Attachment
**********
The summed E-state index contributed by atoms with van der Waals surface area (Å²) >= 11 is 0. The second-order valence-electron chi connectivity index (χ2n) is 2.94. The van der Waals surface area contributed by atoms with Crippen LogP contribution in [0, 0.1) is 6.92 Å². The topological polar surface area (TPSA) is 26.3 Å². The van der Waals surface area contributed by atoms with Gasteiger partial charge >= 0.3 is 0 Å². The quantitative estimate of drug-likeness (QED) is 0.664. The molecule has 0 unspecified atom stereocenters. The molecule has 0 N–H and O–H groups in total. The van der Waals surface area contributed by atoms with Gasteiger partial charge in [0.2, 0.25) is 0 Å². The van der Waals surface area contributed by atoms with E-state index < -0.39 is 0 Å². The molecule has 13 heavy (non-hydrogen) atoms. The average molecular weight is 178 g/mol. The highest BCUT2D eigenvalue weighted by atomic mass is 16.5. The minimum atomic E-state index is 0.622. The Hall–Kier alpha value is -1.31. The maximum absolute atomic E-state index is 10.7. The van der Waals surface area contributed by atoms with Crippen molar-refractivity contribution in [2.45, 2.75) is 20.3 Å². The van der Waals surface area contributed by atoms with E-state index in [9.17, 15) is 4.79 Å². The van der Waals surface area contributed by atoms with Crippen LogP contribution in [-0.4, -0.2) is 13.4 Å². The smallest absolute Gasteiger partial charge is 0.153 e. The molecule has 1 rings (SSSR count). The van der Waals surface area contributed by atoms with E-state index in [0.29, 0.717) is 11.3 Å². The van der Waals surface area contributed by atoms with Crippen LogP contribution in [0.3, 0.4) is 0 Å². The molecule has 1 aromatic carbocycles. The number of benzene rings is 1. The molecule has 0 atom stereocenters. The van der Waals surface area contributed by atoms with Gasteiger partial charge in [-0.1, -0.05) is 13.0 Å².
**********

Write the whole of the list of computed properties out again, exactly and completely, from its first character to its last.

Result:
The summed E-state index contributed by atoms with van der Waals surface area (Å²) >= 11 is 0. The second-order valence-electron chi connectivity index (χ2n) is 2.94. The van der Waals surface area contributed by atoms with Crippen LogP contribution in [0, 0.1) is 6.92 Å². The topological polar surface area (TPSA) is 26.3 Å². The van der Waals surface area contributed by atoms with Gasteiger partial charge >= 0.3 is 0 Å². The quantitative estimate of drug-likeness (QED) is 0.664. The molecule has 0 unspecified atom stereocenters. The molecule has 0 N–H and O–H groups in total. The van der Waals surface area contributed by atoms with Gasteiger partial charge in [0.2, 0.25) is 0 Å². The van der Waals surface area contributed by atoms with E-state index < -0.39 is 0 Å². The molecule has 13 heavy (non-hydrogen) atoms. The average molecular weight is 178 g/mol. The highest BCUT2D eigenvalue weighted by atomic mass is 16.5. The minimum atomic E-state index is 0.622. The Hall–Kier alpha value is -1.31. The maximum absolute atomic E-state index is 10.7. The van der Waals surface area contributed by atoms with Crippen molar-refractivity contribution in [2.45, 2.75) is 20.3 Å². The van der Waals surface area contributed by atoms with E-state index in [9.17, 15) is 4.79 Å². The van der Waals surface area contributed by atoms with Crippen LogP contribution in [-0.4, -0.2) is 13.4 Å². The smallest absolute Gasteiger partial charge is 0.153 e. The molecule has 1 rings (SSSR count). The van der Waals surface area contributed by atoms with E-state index in [0.29, 0.717) is 11.3 Å². The van der Waals surface area contributed by atoms with Crippen LogP contribution in [0.3, 0.4) is 0 Å². The molecule has 1 aromatic carbocycles. The number of benzene rings is 1. The molecule has 0 atom stereocenters. The van der Waals surface area contributed by atoms with Gasteiger partial charge in [-0.1, -0.05) is 13.0 Å².